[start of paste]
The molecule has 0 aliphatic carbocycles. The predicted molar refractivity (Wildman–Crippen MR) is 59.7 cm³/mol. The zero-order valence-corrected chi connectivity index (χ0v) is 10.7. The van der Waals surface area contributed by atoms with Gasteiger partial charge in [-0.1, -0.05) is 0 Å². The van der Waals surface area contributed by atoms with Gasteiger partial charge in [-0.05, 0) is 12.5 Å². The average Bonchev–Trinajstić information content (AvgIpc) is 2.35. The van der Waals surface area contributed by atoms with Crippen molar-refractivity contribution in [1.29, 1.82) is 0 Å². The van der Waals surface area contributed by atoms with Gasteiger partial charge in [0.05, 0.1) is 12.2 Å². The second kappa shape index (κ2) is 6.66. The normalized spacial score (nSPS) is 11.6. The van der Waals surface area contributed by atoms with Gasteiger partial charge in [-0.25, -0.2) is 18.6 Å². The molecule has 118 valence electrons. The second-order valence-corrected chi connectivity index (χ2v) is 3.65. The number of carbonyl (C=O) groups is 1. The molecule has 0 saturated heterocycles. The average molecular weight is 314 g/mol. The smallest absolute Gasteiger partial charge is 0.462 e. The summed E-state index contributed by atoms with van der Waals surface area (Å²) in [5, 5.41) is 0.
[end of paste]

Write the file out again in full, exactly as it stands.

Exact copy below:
The molecule has 0 aliphatic carbocycles. The predicted molar refractivity (Wildman–Crippen MR) is 59.7 cm³/mol. The zero-order valence-corrected chi connectivity index (χ0v) is 10.7. The van der Waals surface area contributed by atoms with Gasteiger partial charge in [-0.1, -0.05) is 0 Å². The van der Waals surface area contributed by atoms with Gasteiger partial charge in [-0.05, 0) is 12.5 Å². The average Bonchev–Trinajstić information content (AvgIpc) is 2.35. The van der Waals surface area contributed by atoms with Crippen molar-refractivity contribution in [1.29, 1.82) is 0 Å². The van der Waals surface area contributed by atoms with Gasteiger partial charge in [0.05, 0.1) is 12.2 Å². The second kappa shape index (κ2) is 6.66. The normalized spacial score (nSPS) is 11.6. The van der Waals surface area contributed by atoms with Gasteiger partial charge in [-0.25, -0.2) is 18.6 Å². The molecule has 118 valence electrons. The second-order valence-corrected chi connectivity index (χ2v) is 3.65. The number of carbonyl (C=O) groups is 1. The molecule has 0 saturated heterocycles. The average molecular weight is 314 g/mol. The smallest absolute Gasteiger partial charge is 0.462 e. The summed E-state index contributed by atoms with van der Waals surface area (Å²) in [5, 5.41) is 0.